Why Telemedicine IoMT Technology is Trending

By John Bailey

Global Director of Healthcare


May 06, 2022


Why Telemedicine IoMT Technology is Trending

The Covid-19 pandemic quickly made it apparent that healthcare businesses benefit significantly from technology to expand their services and develop their professional capabilities.

In a growing market, telemedicine will rise to over $397 billion by 2027. Creating benefits for both patients and doctors lowers healthcare costs, makes patient access to healthcare easy and quick, and enables the ability to help patients from anywhere and in real-time.

Within telemedicine is the Internet of Medical Things (IoMT), a subcategory of IoT; it comprises inter-networked devices and healthcare technology applications.

IoMT is an innovative technology that connects patients to doctors and medical devices such as hospital equipment, diagnostic gear, and wearable technology. It does all of this effortlessly through a secure network/internet connection.

This blog will explore just why this is and the role developers play.

IoMT and its Wearables Trend

Internet of Medical Things (IoTM) solutions and wearables are one of the most popular trends in telemedicine services. Enabling clinicians to monitor patients anywhere, IoMT can be used for modern smart beds, inhalers, ECG, and EKG monitors that exchange information with telemedicine apps through an internet connection.

These possibilities increase the patients’ mobility, reduce offline healthcare facilities loads, and allow clinicians to monitor their patients efficiently. IoMTs and wearables can also remind patients of their medications, vitals, and other pre-set alerts/reminders.

With all these opportunities for progressive solutions, it is no wonder the global IoMT market is expected to grow to nearly $300 billion by 2029.

Wearable IoMTs has proven tremendously helpful for doctors and patients; for instance, wearable IoMT biosensing lifestyle devices collect critical biometrics in real-time, even outside medical facilities. These are networked with smartphones and cloud-based apps, allowing for continuous measurement and recording of essential metrics and contextual information.

Both users and medical professionals benefit from this technology and the freedom it offers to collect crucial data and the ability to access it easily.

There is a wide range of categories that IoMT devices cover; here are 8 trending examples:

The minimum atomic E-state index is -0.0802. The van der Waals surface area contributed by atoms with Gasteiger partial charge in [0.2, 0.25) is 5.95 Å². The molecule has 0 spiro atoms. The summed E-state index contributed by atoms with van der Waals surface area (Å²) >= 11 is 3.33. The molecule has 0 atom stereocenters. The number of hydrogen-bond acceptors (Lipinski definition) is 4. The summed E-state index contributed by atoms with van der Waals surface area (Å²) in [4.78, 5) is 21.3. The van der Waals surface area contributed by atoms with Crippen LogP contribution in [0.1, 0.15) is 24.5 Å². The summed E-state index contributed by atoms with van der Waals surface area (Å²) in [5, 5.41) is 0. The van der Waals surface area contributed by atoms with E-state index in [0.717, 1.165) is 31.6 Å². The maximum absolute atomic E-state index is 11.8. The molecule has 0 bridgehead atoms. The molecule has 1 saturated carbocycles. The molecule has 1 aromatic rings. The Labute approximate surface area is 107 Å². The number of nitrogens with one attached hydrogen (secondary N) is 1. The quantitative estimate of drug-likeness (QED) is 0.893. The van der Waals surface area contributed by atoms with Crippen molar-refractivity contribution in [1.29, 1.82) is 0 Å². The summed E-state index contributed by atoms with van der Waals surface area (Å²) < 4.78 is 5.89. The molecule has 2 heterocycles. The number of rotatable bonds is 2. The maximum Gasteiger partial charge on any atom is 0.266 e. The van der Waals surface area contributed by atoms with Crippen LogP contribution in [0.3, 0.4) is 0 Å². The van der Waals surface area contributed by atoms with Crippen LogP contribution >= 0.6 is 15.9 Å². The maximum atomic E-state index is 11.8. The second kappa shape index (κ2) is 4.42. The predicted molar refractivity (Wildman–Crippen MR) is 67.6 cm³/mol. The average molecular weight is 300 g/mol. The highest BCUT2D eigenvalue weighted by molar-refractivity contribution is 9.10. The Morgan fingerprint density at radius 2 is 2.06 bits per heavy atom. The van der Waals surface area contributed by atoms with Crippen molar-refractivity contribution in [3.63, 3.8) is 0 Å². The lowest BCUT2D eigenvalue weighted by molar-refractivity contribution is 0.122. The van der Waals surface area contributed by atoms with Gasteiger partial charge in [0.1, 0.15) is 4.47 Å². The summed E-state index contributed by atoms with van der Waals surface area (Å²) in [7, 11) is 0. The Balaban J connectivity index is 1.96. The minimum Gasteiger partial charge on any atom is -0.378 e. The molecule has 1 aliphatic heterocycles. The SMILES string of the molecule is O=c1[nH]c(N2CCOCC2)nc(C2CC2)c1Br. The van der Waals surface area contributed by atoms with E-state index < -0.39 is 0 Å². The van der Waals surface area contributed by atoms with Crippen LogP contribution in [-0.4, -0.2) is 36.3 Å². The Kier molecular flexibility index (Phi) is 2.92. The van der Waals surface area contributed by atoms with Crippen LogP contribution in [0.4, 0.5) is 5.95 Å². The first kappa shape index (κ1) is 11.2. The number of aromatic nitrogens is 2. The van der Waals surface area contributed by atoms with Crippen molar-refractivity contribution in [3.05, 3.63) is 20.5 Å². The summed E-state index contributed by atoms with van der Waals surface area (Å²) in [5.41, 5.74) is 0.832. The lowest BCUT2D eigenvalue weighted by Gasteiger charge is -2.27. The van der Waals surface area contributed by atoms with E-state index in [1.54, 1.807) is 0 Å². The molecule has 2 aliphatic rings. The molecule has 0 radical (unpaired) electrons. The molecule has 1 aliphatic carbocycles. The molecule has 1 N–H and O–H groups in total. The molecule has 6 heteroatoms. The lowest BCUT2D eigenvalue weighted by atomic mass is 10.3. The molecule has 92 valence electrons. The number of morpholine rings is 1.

• Consumer Grade Wearables: IoMT devices include fitness monitors such as Fitbit and activity trackers like Apple watches.
  • Medical Grade Wearables: A regulated, clinical-level product, these are used under the guidance of a clinician and include devices designed to manage pain, improve physical performance, and other related health issues.
  • RPM (Remote Patient Monitoring) devices: This is specific to systems that help manage chronic diseases and is usually placed in patients' homes undergoing long-term care.
  • PERS (Personal Emergency Response Systems: These are wearable devices that allow patients, often seniors, to make a quick emergency calls to care providers.
  • Smart pills: An exciting and newly emerging category of devices, these are edible pills that can wirelessly transmit data about a patient’s internals directly to medical providers.
  • Point-of-care devices and kiosks: Specific to mobile devices being able to obtain diagnostic healthcare data, such as ultrasound machines to blood glucose meters, this removes the need for a complete laboratory. This information can be received in the field or a doctor’s office.
  • In-clinic monitors: Similar to point-of-care devices, these can be managed remotely, meaning an expert care provider on-site is made unnecessary.
  • In-hospital devices: This includes MRI machines, among other large segmented devices, and is used to track hospital assets, track inventory (like pharmaceuticals), manage hospital resources and patient flow.

Bioelectronic and Physiological Wearables

An exciting development, bioelectric wearables can be used with EEG to enable real-time observation of how a patient’s brain reacts to certain stimuli. The human body is, after all, a biocircuit, so neuromodulation via electrical impulses can be used to produce clinical outcomes and results. This can be used to enhance therapy when paired with a ‘closed-loop’ system that automatically adapts to the patient.